Misunderstanding technical debt

Things that seem self evident are often not… When Ward Cunningham coined the metaphor of technical debt he hardly suspected that there would be widespread controversy over what it was meant to explain. Yet, while researching my posts about Competence debt, I have come across a multitude of opinions. The only thing people seem to agree upon is that technical debt is bad (at least if it is allowed to grow too much) and that refactoring is a way of lowering technical debt.

A natural instinct for someone in software is to try to figure out the correct definition of technical debt. This is misguided since a metaphor can not really be defined. A metaphor is a tool that can help you explain a problem. The same metaphor can be used in many different ways. So the only way a metaphor can be used in the “wrong” way is if it does not help someone understand the problem you are concerned with. So with a slight nod to Douglas Adams: if technical debt is meant as an explanation, what is the question?

I would argue that the question is: What is it that makes many systems harder and harder to maintain over time? A secondary question is then: How can we keep systems from becoming harder and harder to maintain?

I have found two main schools in explaining the decline of maintainability: evolving understanding and crappy code.

Evolving understanding

Ward himself if the chief proponent of this view. Here is a short video where he explains what he originally meant with technical debt. Ward sees software development as a journey where you start out with a limited understanding of a problem domain. As your understanding grows you come to realize that some of the assumptions you made in the beginning were wrong. You therefore need to modify the system so that it reflects your current understanding. If you do not, the system will become harder and harder to maintain. Ward does not see any point in the idea of intentionally adding poor code and cleaning it up later.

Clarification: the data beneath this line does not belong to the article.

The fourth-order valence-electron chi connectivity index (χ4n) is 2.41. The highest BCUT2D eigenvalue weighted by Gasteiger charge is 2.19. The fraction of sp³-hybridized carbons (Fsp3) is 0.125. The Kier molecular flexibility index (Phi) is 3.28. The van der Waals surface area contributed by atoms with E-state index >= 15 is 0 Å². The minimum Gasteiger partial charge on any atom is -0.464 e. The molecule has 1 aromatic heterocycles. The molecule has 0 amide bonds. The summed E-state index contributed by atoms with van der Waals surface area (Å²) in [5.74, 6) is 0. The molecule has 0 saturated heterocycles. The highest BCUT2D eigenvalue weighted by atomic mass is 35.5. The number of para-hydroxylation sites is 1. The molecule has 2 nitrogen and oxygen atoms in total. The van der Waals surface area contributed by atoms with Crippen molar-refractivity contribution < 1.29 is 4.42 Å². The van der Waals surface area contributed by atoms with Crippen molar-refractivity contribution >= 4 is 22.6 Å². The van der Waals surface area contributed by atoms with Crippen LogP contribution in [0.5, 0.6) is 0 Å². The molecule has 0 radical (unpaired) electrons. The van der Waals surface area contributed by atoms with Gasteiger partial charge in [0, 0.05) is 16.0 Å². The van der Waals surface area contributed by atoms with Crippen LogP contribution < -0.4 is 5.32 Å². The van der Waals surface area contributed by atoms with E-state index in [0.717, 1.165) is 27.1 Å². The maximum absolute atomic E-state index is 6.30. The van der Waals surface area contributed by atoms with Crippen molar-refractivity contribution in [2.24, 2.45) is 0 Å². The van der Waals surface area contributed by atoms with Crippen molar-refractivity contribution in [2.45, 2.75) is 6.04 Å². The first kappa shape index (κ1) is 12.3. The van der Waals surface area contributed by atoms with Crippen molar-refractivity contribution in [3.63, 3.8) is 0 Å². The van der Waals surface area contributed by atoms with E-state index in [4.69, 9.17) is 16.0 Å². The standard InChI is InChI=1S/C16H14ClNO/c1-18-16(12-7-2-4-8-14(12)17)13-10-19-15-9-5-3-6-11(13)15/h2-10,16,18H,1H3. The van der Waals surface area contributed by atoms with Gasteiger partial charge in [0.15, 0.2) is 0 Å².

One subtle aspect of the way Ward explains technical debt is that he is implicitly talking about software development as a solo effort. He never mentions the fact that there can be multiple and competing “understandings” of a problem in a group. Nor does he mention the fact that most software is built on top of frameworks and that these also evolve.

Crappy code

The other view of technical debt is best exemplified by Henrik Kniberg’s blog: The Solution to Technical Debt. Henrik describes technical debt as simply being badly written code in your system. He goes on to admonish developers for putting it there in the first place. I feel that Henrik oversimplifies since his view is in essence static: code is good or bad. He makes no provision for the fact that code can start out “good” but become “bad” over time. Still there is some truth to his view. In any development group with more than a few people there will be times when bad code is added.

Before and after the fact

Supporters of the evolving understanding view of technical debt often argue that poor code is not technical debt. I wonder if they are not confusing intent and result. I strongly support the notion that you should never intentionally put bad code into a system. The idea of technical debt should not be used to condone bad software craftsmanship. The question is still: what do we call the poorly written code that manages to become a part of our system despite our best efforts? Giving it a separate name will not alter the fact that the effects of crappy code are more or less identical to the “correct” type of technical debt.

Every single large system I have ever studied has had both types of technical debt. That is a much more serious problem than what we choose to call these problems.

Niklas Björnerstedt

Posted on 2013.12.10 at 9:29

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About Niklas

Born in Sweden, grew up in New York, lives in Norway. Yes, I have problems with identity, but I do think that my background helps me see things from a different perspective.

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